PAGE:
Artículos de revistas
Women's contribution to equality in Latin America and the Caribbean
Rico, María Nieves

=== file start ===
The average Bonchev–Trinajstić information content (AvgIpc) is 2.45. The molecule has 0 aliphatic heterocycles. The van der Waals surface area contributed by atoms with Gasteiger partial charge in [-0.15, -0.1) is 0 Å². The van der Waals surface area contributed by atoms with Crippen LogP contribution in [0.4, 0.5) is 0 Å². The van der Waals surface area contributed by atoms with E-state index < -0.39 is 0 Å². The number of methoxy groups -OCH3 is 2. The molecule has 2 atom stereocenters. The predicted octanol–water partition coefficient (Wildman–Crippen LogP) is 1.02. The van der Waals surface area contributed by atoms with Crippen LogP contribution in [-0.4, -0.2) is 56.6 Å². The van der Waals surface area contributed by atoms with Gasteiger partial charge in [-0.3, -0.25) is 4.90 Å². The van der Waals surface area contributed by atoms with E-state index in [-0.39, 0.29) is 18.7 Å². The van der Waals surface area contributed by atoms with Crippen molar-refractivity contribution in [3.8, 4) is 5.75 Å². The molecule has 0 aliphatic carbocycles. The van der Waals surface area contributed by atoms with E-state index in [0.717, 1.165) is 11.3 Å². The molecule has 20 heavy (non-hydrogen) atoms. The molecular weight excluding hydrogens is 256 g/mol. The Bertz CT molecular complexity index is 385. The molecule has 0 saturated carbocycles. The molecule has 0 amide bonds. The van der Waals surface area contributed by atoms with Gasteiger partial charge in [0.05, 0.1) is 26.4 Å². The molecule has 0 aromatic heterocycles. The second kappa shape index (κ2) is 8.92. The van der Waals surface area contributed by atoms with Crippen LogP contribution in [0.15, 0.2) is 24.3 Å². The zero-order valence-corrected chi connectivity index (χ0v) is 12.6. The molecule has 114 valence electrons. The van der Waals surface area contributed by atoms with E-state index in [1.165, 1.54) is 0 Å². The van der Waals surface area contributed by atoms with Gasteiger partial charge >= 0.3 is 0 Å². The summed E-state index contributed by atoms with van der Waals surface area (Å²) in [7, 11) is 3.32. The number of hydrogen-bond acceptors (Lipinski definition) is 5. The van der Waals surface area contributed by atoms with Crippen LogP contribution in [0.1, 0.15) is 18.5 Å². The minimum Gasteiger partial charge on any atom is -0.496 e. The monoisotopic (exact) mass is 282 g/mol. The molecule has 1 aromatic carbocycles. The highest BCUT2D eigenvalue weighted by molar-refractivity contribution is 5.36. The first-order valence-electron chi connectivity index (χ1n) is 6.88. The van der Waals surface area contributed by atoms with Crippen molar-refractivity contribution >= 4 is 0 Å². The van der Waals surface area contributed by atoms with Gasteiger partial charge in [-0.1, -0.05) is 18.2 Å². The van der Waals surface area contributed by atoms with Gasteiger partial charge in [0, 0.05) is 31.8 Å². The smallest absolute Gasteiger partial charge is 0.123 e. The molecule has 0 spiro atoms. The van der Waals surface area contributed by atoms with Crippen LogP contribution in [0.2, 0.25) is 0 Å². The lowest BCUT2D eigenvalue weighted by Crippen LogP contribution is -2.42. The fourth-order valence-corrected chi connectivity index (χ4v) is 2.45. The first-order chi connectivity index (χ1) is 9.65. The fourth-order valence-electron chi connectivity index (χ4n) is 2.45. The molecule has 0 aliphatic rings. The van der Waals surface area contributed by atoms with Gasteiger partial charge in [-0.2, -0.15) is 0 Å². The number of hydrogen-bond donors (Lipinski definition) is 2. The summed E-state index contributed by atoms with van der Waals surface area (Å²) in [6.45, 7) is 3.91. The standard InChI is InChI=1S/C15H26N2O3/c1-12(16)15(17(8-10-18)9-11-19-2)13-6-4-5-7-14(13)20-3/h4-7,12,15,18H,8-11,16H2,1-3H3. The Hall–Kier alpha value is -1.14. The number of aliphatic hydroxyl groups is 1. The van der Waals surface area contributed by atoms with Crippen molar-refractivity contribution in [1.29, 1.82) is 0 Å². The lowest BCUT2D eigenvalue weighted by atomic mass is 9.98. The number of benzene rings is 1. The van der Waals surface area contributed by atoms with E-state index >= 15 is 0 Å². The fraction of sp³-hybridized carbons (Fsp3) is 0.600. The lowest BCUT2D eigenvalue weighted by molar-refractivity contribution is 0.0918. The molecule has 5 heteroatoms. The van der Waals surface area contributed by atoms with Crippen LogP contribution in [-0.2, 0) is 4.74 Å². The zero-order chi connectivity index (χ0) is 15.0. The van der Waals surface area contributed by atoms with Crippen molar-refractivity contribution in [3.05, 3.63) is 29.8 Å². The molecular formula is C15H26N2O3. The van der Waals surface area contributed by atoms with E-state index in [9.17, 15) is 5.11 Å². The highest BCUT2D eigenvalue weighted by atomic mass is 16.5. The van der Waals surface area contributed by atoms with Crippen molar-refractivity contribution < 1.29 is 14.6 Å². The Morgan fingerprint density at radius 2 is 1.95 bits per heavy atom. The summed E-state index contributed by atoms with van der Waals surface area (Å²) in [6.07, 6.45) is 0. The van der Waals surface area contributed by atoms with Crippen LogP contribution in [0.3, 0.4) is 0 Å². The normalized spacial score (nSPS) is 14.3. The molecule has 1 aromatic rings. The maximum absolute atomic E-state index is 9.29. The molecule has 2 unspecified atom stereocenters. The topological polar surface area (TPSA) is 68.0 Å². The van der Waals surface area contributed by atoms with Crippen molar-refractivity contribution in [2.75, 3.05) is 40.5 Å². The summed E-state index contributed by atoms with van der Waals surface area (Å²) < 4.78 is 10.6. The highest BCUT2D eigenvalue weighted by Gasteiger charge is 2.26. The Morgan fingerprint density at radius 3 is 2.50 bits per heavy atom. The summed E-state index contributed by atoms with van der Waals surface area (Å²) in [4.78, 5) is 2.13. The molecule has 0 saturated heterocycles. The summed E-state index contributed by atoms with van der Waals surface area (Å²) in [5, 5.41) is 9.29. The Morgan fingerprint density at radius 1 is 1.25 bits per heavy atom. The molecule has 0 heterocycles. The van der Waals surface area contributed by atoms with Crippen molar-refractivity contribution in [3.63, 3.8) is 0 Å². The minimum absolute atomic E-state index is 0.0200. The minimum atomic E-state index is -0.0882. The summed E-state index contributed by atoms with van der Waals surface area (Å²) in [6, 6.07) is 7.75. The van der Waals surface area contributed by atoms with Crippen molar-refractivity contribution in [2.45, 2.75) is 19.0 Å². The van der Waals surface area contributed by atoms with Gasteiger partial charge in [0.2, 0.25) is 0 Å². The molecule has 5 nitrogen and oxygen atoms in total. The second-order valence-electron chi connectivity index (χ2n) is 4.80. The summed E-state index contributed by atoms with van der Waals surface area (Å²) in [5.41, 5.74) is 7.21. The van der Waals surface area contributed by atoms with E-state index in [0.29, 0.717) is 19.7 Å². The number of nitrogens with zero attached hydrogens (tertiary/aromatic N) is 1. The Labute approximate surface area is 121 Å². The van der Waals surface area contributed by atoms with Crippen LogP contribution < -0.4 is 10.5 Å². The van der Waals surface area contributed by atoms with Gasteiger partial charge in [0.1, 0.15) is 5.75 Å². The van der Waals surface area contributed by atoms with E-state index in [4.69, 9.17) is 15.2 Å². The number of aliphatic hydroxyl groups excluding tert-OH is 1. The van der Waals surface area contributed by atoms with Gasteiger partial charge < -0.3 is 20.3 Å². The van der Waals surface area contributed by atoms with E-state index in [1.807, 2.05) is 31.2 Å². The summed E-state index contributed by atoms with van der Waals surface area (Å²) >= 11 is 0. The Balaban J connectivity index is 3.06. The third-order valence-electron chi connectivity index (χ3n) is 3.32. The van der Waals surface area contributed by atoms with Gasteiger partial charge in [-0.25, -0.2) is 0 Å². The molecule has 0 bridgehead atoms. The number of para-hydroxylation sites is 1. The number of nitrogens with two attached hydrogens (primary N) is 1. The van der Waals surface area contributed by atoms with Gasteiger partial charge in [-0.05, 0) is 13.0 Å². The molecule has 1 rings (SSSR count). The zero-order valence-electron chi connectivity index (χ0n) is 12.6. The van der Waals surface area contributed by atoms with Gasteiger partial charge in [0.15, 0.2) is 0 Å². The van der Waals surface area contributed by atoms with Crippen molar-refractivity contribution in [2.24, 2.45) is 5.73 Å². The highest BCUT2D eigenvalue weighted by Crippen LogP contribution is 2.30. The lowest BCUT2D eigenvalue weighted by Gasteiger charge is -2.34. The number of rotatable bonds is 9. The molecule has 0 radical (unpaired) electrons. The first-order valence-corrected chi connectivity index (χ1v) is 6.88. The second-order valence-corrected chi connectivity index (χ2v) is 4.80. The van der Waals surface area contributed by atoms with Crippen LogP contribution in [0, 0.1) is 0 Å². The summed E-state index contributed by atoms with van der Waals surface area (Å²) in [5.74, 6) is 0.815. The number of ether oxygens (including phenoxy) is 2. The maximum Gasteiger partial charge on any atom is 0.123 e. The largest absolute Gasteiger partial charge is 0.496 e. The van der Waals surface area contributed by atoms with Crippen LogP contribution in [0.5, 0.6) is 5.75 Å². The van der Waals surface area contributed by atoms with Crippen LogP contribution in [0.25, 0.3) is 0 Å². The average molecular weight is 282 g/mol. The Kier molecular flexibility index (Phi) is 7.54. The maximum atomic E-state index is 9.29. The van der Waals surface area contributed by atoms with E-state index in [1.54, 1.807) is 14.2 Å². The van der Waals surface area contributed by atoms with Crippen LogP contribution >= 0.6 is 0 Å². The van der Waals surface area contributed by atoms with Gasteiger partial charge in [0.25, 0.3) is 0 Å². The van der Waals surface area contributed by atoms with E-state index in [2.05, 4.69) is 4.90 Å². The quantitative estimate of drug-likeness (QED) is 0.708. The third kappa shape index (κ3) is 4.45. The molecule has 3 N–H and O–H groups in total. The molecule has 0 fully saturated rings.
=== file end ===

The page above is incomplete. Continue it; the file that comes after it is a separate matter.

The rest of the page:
Includes bibliographyWomen's contribution to equality in Latin America and the Caribbean. El aporte de las mujeres a la igualdad en América Latina y el Caribe. La contribution des femmes à l'égalité en Amérique latine et dans les Caraïbes. A Comissão Econômica para a América Latina e o Caribe The Economic Commission for Latin America and the Caribbean (ECLAC) has been monitoring progress of gender-sensitive public policies for more than a decade. Faithful to its mandate, ECLAC has proposed a rights-based development framework in order to produce positive synergies between economic growth and social equity in a context of modernization of production processes. In the last few years, the Commission has drawn attention to the need to upgrade social protection and ensure universal coverage, the fundamental aim being to establish a fiscal and social covenant which will allow access to social protection mechanisms underpinned by a solidarity-based system of financing. Against this background, Women's contribution to equality in Latin America and the Caribbean brings to the fore two key issues in the structural pattern of inequality between women and men: first, political participation and gender parity in decision-making processes at all levels, and, second, Women's contribution to the economy and social protection, especially in relation to unpaid work. At the tenth session of the Regional Conference on Women in Latin America and the Caribbean, as an indication of the progress achieved, the issue of parity will be analysed as an achievable democratic objective. Although there is evidence in all countries of the region of the considerable role played by women throughout political history and, above all, in the past twenty years, the statistics relating to female representation in parliament and in the executive point to the challenge that the political elites of the region must address in order to improve gender balance. The emergence of female leaders within the region, the increasingly independent electoral behaviour of women and the support received by women candidates from female voters are part of the new democratic landscape. Parity is one of the symbols of the new democracies and is presented as an ethical resource for strengthening the legitimacy of democratic institutions. Section one of this document shows conclusively that women, while accounting for half of the population, have very low rates of representation in most parliaments. Similar discrepancies are visible in the other powers of the State and at decision-making levels as a whole. While the right to vote was won over a period of three decades, between the 1920s and the 1960s, it took almost fifty years to establish Women's right to be actually elected and only in the last few years of the twentieth century was there any significant increase in the number of women elected to public office, mainly thanks to affirmative action, including quota laws, which fortunately have been gaining ground. All the countries that have adopted quota laws have had positive results, as proven by the fact that in some of them the proportion of women elected to public office has increased to around 40%. However, different studies show that, in addition to electoral system reforms, a number of aspects of the political culture which cause discriminatory biases need to be changed. These include inequitable access to financing, the unequal influence of social networks and unfair use of time, which, as shown in the second section of this study, constrains women to focus on reproductive tasks. In the region, Women's labour income is equivalent to 70% that of men. Despite this disadvantage, Women's contribution is fundamental for alleviating poverty, whether they earn a monetary income or contribute to the home through unremunerated labour; indeed, this contribution becomes a reproductive tax, permitting savings on health costs, childcare and care for older persons in the family, to cite just the most obvious examples. As this study demonstrates, this contribution by women to wellbeing becomes the source of the disadvantages they suffer when they seek to join the labour force in an effort to gain economic independence. The situation is even more serious in the case of women with partners and small children to take care of who are forced to put off further training and access to the labour market and who, as a result, have to do without the social protection that is part and parcel of this labour market. The results obtained in five countries of the region demonstrate that men spend almost the same number of hours on unpaid housework, whether or not there is a "homemaker". On the other hand, for the women of these same households, there is an important difference: the fact that another person carries out domestic chores reduces substantially the time that they spend on such chores. All women, irrespective of their employment status, devote a significant amount of time to caregiving, which proves how inappropriate it is to describe a homemaker as "non-working". The difficulty experienced by women in finding a suitable position in the labour market extends to their life as citizens and the world of politics in which, as already mentioned, notwithstanding some advances in the past decade, they have achieved a minority representation in parliament, in the executive branch and in other powers of the State. This document highlights the possibilities of generating virtuous circles that favour universal access to social protection, provided that policies are implemented to promote equality in the labour market, the family and politics. A number of countries have made commendable efforts in this direction. According to available information, only measures geared explicitly to achieving equality in the public and private spheres will be successful in achieving the Millennium Development Goals and particularly, goal 3, which is to promote gender equality and empower women. Women's contribution to equality in Latin America and the Caribbean sets out active policies for overcoming the obstacles to equitable access to the labour market, especially those arising from the sexual division of labour which has become established through usage and the frequent discriminatory practices observed on the labour market. The abundant quantitative evidence collected and analysed points conclusively to the need for policies that foster shared responsibility between men and women in caring for members of the household, especially children, as well as for more comprehensive public action (by the State and the business sector) to facilitate the work of caring for the sick, older persons and the disabled. Lastly, it should be noted that this document is part of a long ECLAC tradition which has sought to promote genuine gender equality within the framework of its efforts to reduce inequity in the different spheres of economic, social and political life in our region.